I do know that there are some pretty extensive Russian disinformation and influence operations that are run through TikTok and Telegram that are targeting, latest I heard, Spanish-speaking populations around conspiracies having to do with biolabs and things like that. But stepping back away from that particular conflict and answering the general question that you ask, you know, we have to approach those platforms in a somewhat adversarial manner, the way that we examine applications. We did this just recently with the My22 Olympics app.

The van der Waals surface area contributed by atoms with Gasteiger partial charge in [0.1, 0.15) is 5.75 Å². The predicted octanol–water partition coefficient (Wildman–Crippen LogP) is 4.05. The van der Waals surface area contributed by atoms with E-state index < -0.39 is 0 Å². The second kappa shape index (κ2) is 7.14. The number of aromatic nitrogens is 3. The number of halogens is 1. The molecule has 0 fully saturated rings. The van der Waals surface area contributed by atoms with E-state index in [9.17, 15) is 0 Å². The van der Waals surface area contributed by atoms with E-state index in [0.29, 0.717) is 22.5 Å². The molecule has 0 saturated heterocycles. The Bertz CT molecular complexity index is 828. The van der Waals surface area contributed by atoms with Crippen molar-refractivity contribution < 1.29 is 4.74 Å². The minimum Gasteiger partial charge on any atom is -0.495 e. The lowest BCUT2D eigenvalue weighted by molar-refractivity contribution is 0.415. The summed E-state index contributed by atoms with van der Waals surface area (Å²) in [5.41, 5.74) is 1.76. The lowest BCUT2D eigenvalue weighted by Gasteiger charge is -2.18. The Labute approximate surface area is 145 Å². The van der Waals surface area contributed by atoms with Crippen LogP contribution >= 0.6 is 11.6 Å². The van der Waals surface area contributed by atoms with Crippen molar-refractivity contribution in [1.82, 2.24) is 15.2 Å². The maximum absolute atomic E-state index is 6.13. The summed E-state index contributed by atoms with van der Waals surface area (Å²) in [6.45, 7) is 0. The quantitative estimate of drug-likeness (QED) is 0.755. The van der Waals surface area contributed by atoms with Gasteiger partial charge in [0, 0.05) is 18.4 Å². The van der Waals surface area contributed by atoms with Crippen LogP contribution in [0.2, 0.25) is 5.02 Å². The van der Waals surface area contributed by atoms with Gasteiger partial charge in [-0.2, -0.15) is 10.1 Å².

We did it with the platform that we're on right now, Zoom. We just kind of look at it - and when I say "we," it's really the talented engineers in the CitizenLab - they examine it from the perspective of risks to users and look for anything that may suggest some kind of hidden control or mechanism that's happening that really should be disclosed. So those are different things, right? With Zoom, what we discovered was that the, first of all, the encryption that was used to secure the video conference that we're having was poorly engineered such that we could actually intercept any Zoom call if we were controlling the network. And that was part of the disclosure that we made to Zoom. The second part was, I think, slightly more disturbing. In about 10 of our sessions, we observed in,